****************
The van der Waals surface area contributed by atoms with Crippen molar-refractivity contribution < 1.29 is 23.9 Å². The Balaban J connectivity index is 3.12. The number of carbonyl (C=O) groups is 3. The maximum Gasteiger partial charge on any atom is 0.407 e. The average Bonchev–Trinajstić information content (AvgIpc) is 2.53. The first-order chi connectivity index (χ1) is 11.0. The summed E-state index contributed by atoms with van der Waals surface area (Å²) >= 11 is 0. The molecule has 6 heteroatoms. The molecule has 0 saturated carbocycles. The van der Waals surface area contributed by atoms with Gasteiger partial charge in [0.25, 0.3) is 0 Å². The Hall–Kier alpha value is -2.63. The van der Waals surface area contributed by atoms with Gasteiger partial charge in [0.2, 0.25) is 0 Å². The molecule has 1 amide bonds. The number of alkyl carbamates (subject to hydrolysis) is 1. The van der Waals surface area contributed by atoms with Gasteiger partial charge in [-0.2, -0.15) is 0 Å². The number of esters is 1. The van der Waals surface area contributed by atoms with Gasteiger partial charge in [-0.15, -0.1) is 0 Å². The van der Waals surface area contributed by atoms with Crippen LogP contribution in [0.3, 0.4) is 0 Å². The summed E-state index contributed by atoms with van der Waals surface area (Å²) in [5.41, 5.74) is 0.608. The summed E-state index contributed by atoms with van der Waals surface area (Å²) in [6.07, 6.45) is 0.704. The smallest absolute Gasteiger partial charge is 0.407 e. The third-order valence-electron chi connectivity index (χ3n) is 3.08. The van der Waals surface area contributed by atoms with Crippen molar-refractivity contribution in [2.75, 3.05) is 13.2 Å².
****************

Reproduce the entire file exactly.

The van der Waals surface area contributed by atoms with Crippen molar-refractivity contribution < 1.29 is 23.9 Å². The Balaban J connectivity index is 3.12. The number of carbonyl (C=O) groups is 3. The maximum Gasteiger partial charge on any atom is 0.407 e. The average Bonchev–Trinajstić information content (AvgIpc) is 2.53. The first-order chi connectivity index (χ1) is 11.0. The summed E-state index contributed by atoms with van der Waals surface area (Å²) >= 11 is 0. The molecule has 6 heteroatoms. The molecule has 0 saturated carbocycles. The van der Waals surface area contributed by atoms with Gasteiger partial charge in [0.25, 0.3) is 0 Å². The Hall–Kier alpha value is -2.63. The van der Waals surface area contributed by atoms with Gasteiger partial charge in [0.2, 0.25) is 0 Å². The molecule has 1 amide bonds. The number of alkyl carbamates (subject to hydrolysis) is 1. The van der Waals surface area contributed by atoms with Gasteiger partial charge in [-0.2, -0.15) is 0 Å². The number of esters is 1. The van der Waals surface area contributed by atoms with Gasteiger partial charge in [-0.15, -0.1) is 0 Å². The van der Waals surface area contributed by atoms with Crippen LogP contribution in [0.3, 0.4) is 0 Å². The summed E-state index contributed by atoms with van der Waals surface area (Å²) in [5.41, 5.74) is 0.608. The summed E-state index contributed by atoms with van der Waals surface area (Å²) in [6.07, 6.45) is 0.704. The smallest absolute Gasteiger partial charge is 0.407 e. The third-order valence-electron chi connectivity index (χ3n) is 3.08. The van der Waals surface area contributed by atoms with Crippen molar-refractivity contribution in [2.75, 3.05) is 13.2 Å².